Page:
in Industrial Design, Random

Stay For The Money (Day 21) 

In a random conversation the talk of money came up – of how much could be made in a particular industry. The advice: Stay for the money, learn as much as you can, you can make $120,000 a year. Is this ever a reason we should stay with an employer if you don’t feel fulfilled in your work? 

I remember the very first job I’ve ever had – it was working at an optometrists office filing away papers and pulling charts. All day I’d sing the alphabet through my head. I also remember getting my first review. It wasn’t necessarily positive – I preferred to talk to the people that worked there – I’ve always had an interest in people, and I’ve always enjoyed engaging in conversation. So I got my review and remember feeling like that job just wasn’t for me.

I actually remember every job I’ve ever worked. My favorite one as a child was working with children. I was still in high school and I worked at the Urban League in Newark. I have no idea if that place is still around today, but it was a summer daycare/camp for inner city youth. The kids enjoyed our company because we’d talk to them, play cards and uno, and take them outdoors on the play set. Urban League in Newark was my second job.

Then I worked at Newark public schools – this was a love hate relationship. I hated working with paper, and I learned that with my first job filing things away. But I enjoyed taking photos – this job I had while still in high school and worked on certain days after class.

While in high school I also worked for Girls Scout. I was a recruiter, visiting Newark schools and starting up Girl Scouts for different age groups.

I can go on and on about all the jobs I’ve had but all the ones I’ve always enjoyed were the ones that didn’t require micro management, and allowed me to interact with people while still using my creative skills.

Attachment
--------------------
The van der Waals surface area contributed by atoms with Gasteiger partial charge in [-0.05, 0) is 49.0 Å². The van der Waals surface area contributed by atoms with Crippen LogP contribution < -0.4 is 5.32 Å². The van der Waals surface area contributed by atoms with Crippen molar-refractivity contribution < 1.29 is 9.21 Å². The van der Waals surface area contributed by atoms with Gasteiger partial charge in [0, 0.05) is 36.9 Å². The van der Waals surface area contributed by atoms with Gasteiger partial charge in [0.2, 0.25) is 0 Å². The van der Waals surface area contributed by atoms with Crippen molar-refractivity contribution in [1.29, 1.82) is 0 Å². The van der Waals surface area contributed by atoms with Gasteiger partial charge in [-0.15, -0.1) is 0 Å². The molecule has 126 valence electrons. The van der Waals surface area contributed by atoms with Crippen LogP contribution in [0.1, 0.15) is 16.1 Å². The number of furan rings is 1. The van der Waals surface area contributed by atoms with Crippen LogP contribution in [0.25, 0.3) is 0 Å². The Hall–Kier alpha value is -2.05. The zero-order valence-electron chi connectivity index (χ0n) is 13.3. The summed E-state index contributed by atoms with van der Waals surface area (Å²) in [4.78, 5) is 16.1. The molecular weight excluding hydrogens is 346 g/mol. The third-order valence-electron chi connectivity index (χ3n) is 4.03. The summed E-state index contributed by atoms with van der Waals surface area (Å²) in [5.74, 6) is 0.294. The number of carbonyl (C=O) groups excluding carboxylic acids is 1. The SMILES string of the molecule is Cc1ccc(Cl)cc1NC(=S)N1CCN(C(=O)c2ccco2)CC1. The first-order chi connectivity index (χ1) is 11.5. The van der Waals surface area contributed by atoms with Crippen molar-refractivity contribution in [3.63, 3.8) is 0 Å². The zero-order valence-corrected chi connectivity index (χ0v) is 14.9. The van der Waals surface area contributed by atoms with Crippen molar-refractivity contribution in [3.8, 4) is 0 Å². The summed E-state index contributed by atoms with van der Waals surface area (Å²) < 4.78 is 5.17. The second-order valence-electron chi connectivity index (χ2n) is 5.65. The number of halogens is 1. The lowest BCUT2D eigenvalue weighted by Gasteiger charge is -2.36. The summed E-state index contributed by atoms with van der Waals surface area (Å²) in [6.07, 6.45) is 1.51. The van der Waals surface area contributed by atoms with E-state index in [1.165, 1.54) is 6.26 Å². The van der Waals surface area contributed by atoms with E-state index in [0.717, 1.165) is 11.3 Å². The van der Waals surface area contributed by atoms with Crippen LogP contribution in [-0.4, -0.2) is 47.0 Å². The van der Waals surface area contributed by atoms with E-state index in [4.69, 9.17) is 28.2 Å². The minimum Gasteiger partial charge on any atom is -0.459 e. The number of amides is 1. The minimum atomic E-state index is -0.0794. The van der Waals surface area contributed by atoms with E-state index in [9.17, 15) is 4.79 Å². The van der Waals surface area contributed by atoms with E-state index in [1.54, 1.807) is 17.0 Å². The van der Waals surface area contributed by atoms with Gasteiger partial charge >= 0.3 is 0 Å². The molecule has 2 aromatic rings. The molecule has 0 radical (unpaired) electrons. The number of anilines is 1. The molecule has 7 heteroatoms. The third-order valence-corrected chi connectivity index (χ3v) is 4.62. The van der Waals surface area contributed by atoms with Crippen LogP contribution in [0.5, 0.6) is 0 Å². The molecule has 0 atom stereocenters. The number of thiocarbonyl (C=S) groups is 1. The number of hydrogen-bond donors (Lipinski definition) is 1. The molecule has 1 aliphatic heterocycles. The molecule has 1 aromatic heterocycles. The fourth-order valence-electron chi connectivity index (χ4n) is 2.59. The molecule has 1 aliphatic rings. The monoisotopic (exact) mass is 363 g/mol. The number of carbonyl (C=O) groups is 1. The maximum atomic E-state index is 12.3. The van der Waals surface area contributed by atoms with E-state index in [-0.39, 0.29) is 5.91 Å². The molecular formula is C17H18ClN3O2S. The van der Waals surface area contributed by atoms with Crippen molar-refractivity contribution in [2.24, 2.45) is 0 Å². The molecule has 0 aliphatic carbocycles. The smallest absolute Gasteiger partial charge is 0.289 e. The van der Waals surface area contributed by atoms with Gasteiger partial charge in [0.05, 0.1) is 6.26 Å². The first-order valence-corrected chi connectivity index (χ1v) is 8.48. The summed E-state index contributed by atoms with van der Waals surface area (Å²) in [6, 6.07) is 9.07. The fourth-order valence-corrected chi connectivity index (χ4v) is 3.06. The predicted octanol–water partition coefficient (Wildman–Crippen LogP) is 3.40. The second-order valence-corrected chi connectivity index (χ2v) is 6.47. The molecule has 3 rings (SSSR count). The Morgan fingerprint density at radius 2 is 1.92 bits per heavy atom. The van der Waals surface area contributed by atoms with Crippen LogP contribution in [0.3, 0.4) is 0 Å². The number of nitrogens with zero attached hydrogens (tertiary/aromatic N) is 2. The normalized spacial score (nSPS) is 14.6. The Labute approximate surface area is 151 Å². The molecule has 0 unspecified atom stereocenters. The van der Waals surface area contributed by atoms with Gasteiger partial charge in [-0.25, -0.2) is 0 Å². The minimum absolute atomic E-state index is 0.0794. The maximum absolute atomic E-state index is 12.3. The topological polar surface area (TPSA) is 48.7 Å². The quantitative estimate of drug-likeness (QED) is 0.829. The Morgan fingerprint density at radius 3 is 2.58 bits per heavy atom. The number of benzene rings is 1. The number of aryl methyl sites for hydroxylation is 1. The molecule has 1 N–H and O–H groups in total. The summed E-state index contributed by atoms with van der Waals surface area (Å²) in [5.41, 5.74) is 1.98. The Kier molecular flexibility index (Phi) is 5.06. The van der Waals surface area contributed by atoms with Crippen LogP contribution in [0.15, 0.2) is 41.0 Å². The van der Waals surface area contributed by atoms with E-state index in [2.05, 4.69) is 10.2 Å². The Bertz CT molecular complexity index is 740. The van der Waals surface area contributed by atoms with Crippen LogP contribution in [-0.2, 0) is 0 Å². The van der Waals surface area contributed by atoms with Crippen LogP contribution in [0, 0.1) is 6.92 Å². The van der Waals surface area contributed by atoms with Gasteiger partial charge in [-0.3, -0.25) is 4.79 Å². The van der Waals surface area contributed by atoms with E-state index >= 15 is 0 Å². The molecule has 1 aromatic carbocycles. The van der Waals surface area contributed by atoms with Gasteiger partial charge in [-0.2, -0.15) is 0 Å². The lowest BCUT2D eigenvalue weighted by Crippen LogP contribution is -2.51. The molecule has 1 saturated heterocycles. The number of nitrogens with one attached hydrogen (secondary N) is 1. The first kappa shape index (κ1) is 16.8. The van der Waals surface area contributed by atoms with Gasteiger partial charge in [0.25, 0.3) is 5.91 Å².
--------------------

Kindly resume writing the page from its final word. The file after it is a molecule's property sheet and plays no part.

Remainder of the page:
This is what attracted me to industrial design.

So the question comes: Should Someone Stay For The Money? 

Many people want a yes or no answer but there may be a grey area. My answer: It depends on one’s circumstance. If you have a family to feed – don’t just quit your “day job”. Be responsible and honest with yourself. Search for where you want to go and why you aren’t satisfied. Look to build a buffer of income, define the things you like and don’t like by taking inventory, then build something and network. 

When I was younger I jumped from job to job and I wouldn’t last for more than three months. Most of the jobs were in retail – then my relative told me its frowned upon and I should think about the money that was invested in me being hired – that I should try to stick it out longer rather than just hop around. I’ve since learned that work is work and it should challenge you to grow.

Personally it should never only be about the money. You hear it time and time again that money doesn’t buy happiness. If anything, money gives you options. 

I remember the cubicles I despised, (this one lady had John Legend on REPLAY all day). And my eyes would water up due to all the paper particles in the air that I had to fold up and send out to schools. The was no window and the office lights were really dim. No I do not want to remain in a cubicle space.

I enjoy the open environment, collaborations and bouncing ideas with other people. I enjoy working with my hands, searching for inspiration (surfing the web) and being creative. Personally, I’d rather leave the money and do work I enjoy. As they say, build it and they will come (so long as you market it well).

Here’s an article I found while doing a quick search of staying or leaving your job.

I’m curious to know – would you stay in a job because you knew the amount of money you could make would increase?  You can tweet me or leave a comment below.

Write a Comment

Comment